Test::LectroTest::Tutorial(3) How to use LectroTest to test your software


version 0.5001


LectroTest is an automated, specification-based testing system. To use it, declare properties that specify the expected behavior of your software. Then invoke LectroTest to test whether those properties hold.

LectroTest does this by running repeated random trials against your software. If LectroTest finds that a property doesn't hold, it emits the counterexample that ``broke'' your software. You can then plug the counterexample into your software to debug the problem. (It's also a good idea to add the counterexample to your list of regression tests.)


Think of your software's behavior as a haystack that you're searching for needles. Each error is a needle. You want to find the needles and remove of them. LectroTest will search the haystack for you --- it's nice that way --- but first you must tell it about the shape of the haystack and how to recognize a needle when it sees one.

The Haystack

The shape of the haystack is defined by a set of ``generator bindings,'' in which variables are bound to the output of value generators:

  x <- Int, c <- Char( charset=>"A-Z" )

The above can be read, "For all integers x and all characters c in the range A through Z." The idea is that each unique instance of the pair (x, c) specifies a point in the haystack that we can search for needles.

The Needle Recognizer

The ``needle recognizer'' is defined by a snippet of code that uses the bound variables to inspect a given point in the haystack. It returns a ``thumbs up'' (true) if the point is free of needles or a ``thumbs down'' (false) if it finds a needle:

  the_thing_we_are_testing($x, $c) >= 0;

The above asserts for each point in the haystack that the output of the function "the_thing_we_are_testing" must be non-negative.

Put them together to make a Property

The generator bindings and needle recognizer are combined to make a property:

  Property {
    ##[ x <- Int, c <- Char( charset=>"A-Z" ) ]##
    the_thing_we_are_testing($x, $c) >= 0;
  }, name => "the_thing_we_are_testing(...) is non-negative";

You'll note that we also added a meaningful name. Although not strictly required, it's an excellent practice that makes life easier. (You'll also note that we placed the generator bindings inside of the magic delimiters "##[ ]##". This tells Perl that our bindings are bindings and not regular Perl code.)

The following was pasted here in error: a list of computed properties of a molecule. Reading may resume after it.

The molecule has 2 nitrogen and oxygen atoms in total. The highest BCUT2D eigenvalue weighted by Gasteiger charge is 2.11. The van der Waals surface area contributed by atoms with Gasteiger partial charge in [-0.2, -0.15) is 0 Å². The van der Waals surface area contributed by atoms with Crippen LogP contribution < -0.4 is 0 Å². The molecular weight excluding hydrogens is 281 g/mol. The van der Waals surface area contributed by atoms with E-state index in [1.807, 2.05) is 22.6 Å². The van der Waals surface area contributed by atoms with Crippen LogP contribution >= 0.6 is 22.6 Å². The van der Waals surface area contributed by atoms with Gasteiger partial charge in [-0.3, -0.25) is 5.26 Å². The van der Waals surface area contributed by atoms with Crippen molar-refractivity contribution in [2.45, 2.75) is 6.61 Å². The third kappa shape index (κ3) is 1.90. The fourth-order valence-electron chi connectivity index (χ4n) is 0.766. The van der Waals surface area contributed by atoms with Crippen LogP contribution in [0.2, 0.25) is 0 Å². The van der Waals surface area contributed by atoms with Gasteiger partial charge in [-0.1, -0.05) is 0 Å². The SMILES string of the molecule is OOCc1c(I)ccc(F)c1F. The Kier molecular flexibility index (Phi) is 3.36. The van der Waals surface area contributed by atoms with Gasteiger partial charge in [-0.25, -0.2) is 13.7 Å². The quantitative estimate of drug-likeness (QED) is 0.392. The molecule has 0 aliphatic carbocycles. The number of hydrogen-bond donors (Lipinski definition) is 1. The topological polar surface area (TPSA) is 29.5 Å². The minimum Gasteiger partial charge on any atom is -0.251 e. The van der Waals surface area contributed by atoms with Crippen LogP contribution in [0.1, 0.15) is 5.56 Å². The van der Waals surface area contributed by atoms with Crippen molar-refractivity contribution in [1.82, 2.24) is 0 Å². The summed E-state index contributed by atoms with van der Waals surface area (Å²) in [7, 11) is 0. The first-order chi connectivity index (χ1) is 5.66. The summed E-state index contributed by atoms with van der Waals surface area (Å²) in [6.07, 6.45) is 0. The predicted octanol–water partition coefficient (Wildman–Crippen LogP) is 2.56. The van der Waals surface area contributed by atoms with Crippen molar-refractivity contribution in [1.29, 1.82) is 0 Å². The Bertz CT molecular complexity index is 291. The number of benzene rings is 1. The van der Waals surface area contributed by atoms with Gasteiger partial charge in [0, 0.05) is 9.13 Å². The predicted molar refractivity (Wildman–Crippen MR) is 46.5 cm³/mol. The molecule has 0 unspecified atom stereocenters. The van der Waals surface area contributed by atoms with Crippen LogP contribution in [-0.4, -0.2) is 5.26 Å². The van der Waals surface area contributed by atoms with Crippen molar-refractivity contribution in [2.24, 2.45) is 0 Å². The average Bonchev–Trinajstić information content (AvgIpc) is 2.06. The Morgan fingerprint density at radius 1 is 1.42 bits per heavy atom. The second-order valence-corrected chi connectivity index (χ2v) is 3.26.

We can read the above property like so: "For all integers x and all characters c in the range A through Z, we assert that "the_thing_we_are_testing" is non-negative."

Testing whether your Properties hold

After you define properties for your software, just add them to a small Perl program that uses the Test::LectroTest module:

  # MyProperties.l.t
  use MyModule;  # provides the_thing_we_are_testing
  use Test::LectroTest;
  Property {
    ##[ x <- Int, c <- Char( charset=>"A-Z" ) ]##
    the_thing_we_are_testing($x, $c) >= 0;
  }, name => "the_thing_we_are_testing(...) is non-negative";

Then you can test your properties simply by running the program:

  $ perl MyProperties.l.t

If your properties check out, you'll see something like this:

  ok 1 - 'the_thing_we_are_testing(...) is non-negative' (1000 attempts)

If something goes wrong, however, LectroTest will tell you where it happened:

  not ok 1 - 'the_thing_we_are_testing(...) is non-negative' \
    falsified in 23 attempts
  # Counterexample:
  # $x = 4
  # $c = "R"

What this says is that at the point (x=4, c=``R'') in the haystack, there is a needle (i.e., your property doesn't hold). With this information, you can examine your code to determine the cause of the error.


Now that we have big-picture understanding of ``LectroTesting,'' let's try a few examples together.

[TODO: write the step-by-step tutorial examples. For now, take a look at the slides from my LectroTest talk for two such examples. The slides are available at the LectroTest Home.]


Tom Moertel ([email protected])


The LectroTest project was inspired by Haskell's QuickCheck module by Koen Claessen and John Hughes: http://www.cs.chalmers.se/~rjmh/QuickCheck/.


Copyright (c) 2004-13 by Thomas G Moertel. All rights reserved.

This program is free software; you can redistribute it and/or modify it under the same terms as Perl itself.